Statins are labeled as a category X drug with respect to pregnancy by the Food and Drug Administration, the same category as that given to Thalidomide. If you are above a certain age, you will remember this infamous drug that swept Europe by storm in the 1950’s. Widespread use of Thalidomide led to an epidemic of infants being born without arms; without legs; without ears; deaf. They eventually traced the source to the new wonder drug that was supposed to be a calming tranquilizer with essentially no side effects. A pregnant woman who takes Thalidomide between the 4th and 7th week of her pregnancy has a 20% or greater risk of producing a baby that is missing significant body parts. But at least these children were mentally sound. Their brains were generally fine, and they grew up to have normal intelligence, which allowed them to lead productive lives. The effects of statin drugs are so potent that there’s little hope for survival, let alone anything resembling a normal life. This outcome is due to the disruption of a critical step in a biological pathway that leads to the production of cholesterol, an essential building block of the nervous system.

A serious disorder known as (“Smith-Lemli-Opitz”) ” syndrome (SLOS) is characterized by a genetic defect resulting in an inability to synthesize adequate cholesterol. Most fetuses that are unfortunate to be conceived with this genetic defect don’t make it to 16 weeks of gestation before the pregnancy ends in a miscarriage. If they do manage to make it to term, they typically suffer from major brain defects, resulting in autism or other forms of mental retardation [9].

Thus far, I’ve spoken about the roles of cholesterol/vitamin D in preventing rickets and in brain development. I will return to the topic of brain development in a moment, but first I’d like to list only some of the conditions/syndromes/illnesses that are, in my view, associated with vitamin D deficiency in children. I will argue that many conditions frustratingly growing in prevalence in today’s youth in America can be explained by a simple theory that combines vitamin D deficiency with fat deprivation.

Some are a consequence of the poor regimen of the mother while the child was in the womb and/or nursed. Others are principally due to the continued deprivation that the child experiences after it’s born. Surely many are influenced by both the mother’s and the child’s deficiencies. The list includes childhood obesity, teenage adult-onset diabetes, increased incidence of broken bones, increased frequency of everyday illnesses such as colds and flu, autoimmune disease, teenage depression, asthma, allergies, and Attention Deficit Hyperactivity Disorder (ADHD).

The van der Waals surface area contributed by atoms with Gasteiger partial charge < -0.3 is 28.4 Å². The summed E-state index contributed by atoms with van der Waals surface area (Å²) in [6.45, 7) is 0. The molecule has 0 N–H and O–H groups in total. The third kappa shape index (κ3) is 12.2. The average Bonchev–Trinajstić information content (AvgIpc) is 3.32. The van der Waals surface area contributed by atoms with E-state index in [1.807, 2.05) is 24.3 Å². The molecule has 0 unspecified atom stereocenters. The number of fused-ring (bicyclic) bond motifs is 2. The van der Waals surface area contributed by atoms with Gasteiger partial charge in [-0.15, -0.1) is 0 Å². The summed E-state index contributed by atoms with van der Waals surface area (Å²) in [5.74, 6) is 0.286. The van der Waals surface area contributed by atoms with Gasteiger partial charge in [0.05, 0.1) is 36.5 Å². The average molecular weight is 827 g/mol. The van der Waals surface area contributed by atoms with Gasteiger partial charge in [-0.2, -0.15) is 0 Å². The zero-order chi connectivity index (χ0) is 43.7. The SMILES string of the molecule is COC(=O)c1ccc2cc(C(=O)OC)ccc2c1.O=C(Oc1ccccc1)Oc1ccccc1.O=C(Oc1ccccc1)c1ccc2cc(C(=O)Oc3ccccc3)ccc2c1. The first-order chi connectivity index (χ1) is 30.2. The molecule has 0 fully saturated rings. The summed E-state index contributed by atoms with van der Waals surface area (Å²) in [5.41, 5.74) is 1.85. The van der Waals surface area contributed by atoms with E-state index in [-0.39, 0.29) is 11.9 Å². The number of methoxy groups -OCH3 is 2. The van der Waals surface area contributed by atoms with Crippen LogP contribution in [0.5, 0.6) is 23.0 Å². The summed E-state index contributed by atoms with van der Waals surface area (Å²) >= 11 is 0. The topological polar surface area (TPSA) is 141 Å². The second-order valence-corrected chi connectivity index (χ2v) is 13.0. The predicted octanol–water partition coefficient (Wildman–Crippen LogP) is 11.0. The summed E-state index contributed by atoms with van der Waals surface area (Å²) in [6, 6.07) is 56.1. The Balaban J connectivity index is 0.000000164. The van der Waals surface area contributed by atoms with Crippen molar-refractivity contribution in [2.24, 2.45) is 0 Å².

This is a portion of Dr. Seneff’s article Sunscreen and Low-Fat Diets: A Recipe for Disaster

About the Author
Stephanie Seneff is a Senior Research Scientist at the MIT Computer Science and Artificial Intelligence Laboratory. She received the B.S. degree in Biophysics in 1968, the M.S. and E.E. degrees in Electrical Engineering in 1980, and the Ph.D degree in Electrical Engineering and Computer Science in 1985, all from MIT. For over three decades, her research interests have always been at the intersection of biology and computation: developing a computational model for the human auditory system, understanding human language so as to develop algorithms and systems for human computer interactions, as well as applying natural language processing (NLP) techniques to gene predictions. She has published over 170 refereed articles on these subjects, and has been invited to give keynote speeches at several international conferences. She has also supervised numerous Master's and PhD theses at MIT. In 2012, Dr. Seneff was elected Fellow of the International Speech and Communication Association (ISCA). In recent years, Dr. Seneff has focused her research interests back towards biology. She is concentrating mainly on the relationship between nutrition and health. Since 2011, she has written over a dozen papers (7 as first author) in various medical and health-related journals on topics such as modern day diseases (e.g., Alzheimer, autism, cardiovascular diseases), analysis and search of databases of drug side effects using NLP techniques, and the impact of nutritional deficiencies and environmental toxins on human health.